Animals That Fancy Their Chances at This Year’s Eurovision!

Posted by: Sarah Ryan
Posted on: 9th May 2016
Posted in: Animals

It’s that time of year again – time for the Eurovision Song Contest! So we thought it’d be fun to see which of our animals here at Knowsley Safari would be in with a chance of winning! A lion’s roar, a baboon’s call, or a sea lion’s bark? Which animal sound is the most impressive? Which animal has the most flamboyant mating call? Read on as we explore some of our favourite animals’ vocal chords…


Elephants have an extremely complex communication system and use a range of sound frequencies. Other than the “trumpet” noise that we’re all familiar with, an elephant’s sounds also include grunts, snorts, cries, and barks. It’s important that elephants stick together in order to survive, so in order to do this, they’ve evolved many communication tactics, just like you and me! For example, in an elephant greeting ceremony, elephants vocalise a rumbling sound, whilst holding their heads high and vigorously flapping their ears, reaching out to other family members with their trunks. But that’s not all, elephants also communicate through subsonic vibrations that we can’t hear. They are able to call to each other by picking up these vibrations through the soft pads on the bottom of their feet.

elephant v2

African Lion

A lion’s communicative sounds include meows, roars, moans, growls, snarls, purrs and woofs. The most recognised of these calls is the roar – one of the loudest calls in the animal kingdom and can be heard from up to 5 miles away – sure to bring the house down at Eurovision!? When lions greet each other and play together, they make lots of humming and puffing sounds to show they are happy.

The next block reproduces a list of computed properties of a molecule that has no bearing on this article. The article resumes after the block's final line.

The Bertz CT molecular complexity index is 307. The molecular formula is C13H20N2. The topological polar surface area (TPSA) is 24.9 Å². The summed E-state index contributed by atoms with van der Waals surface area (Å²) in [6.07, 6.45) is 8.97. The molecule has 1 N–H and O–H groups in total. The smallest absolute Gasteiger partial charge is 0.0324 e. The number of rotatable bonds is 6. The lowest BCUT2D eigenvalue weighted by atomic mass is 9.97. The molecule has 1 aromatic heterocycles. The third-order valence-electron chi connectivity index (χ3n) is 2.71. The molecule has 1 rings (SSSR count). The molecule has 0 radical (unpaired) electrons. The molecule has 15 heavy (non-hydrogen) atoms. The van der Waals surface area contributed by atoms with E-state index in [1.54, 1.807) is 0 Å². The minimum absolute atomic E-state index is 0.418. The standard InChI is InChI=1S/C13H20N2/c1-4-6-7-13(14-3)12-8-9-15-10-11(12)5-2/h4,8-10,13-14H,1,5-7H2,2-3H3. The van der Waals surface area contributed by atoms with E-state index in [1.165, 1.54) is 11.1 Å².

lion v2

Amur Tiger

A tiger’s sound is similar to that of a lion, comprising of powerful roars; moans, snarls, hisses, and purrs. Roaring is used in a variety of situations, including taking down prey, sexual receptivity and females calling to their young. ‘Chuffing’ is a friendly vocalisation that is used for greeting between tigers and consists of a soft “brrr” sound.

tiger v2


Baboons have an enormously large range of vocal and visual signals that they use to interact and communicate with. A baboon smacking its lips, whilst narrowing its eyes, is in a friendly mood. In situations of distress, baboons will scream, just like we do – maintaining a high-pitched, continuous sound in response to an intense emotion.


Sea Lion

A sea lion’s call can be heard from afar – if you’ve visited our lovely sea lions, you’ll know that Biffo and the gang make a variety of noises that resemble honking, almost like the sound of a trumpet! When threatened, sea lions make a roaring sound, in an attempt to protect their territory. However, when they’re communicating amongst each other, their noises sound more like a bark.

sea lion v2


The moose can be a very quiet animal, making a variety of grunting noises, however, when mating season comes around – you’ll be able to hear the moose from a mile away! Male and female moose have distinctly different sounds, and it is these sounds which allow us to distinguish them in the wild, from a distance. A female moose can usually be heard making a long, drawn out, moaning sound, whereas, the bulls (like our Bruce!) make a throaty, airy grunting sound.


Have you ever heard any of our noisy lot on your way round the park? Which of these animals makes the best noise? Let us know in the comments below!  



Article by: Sarah Ryan

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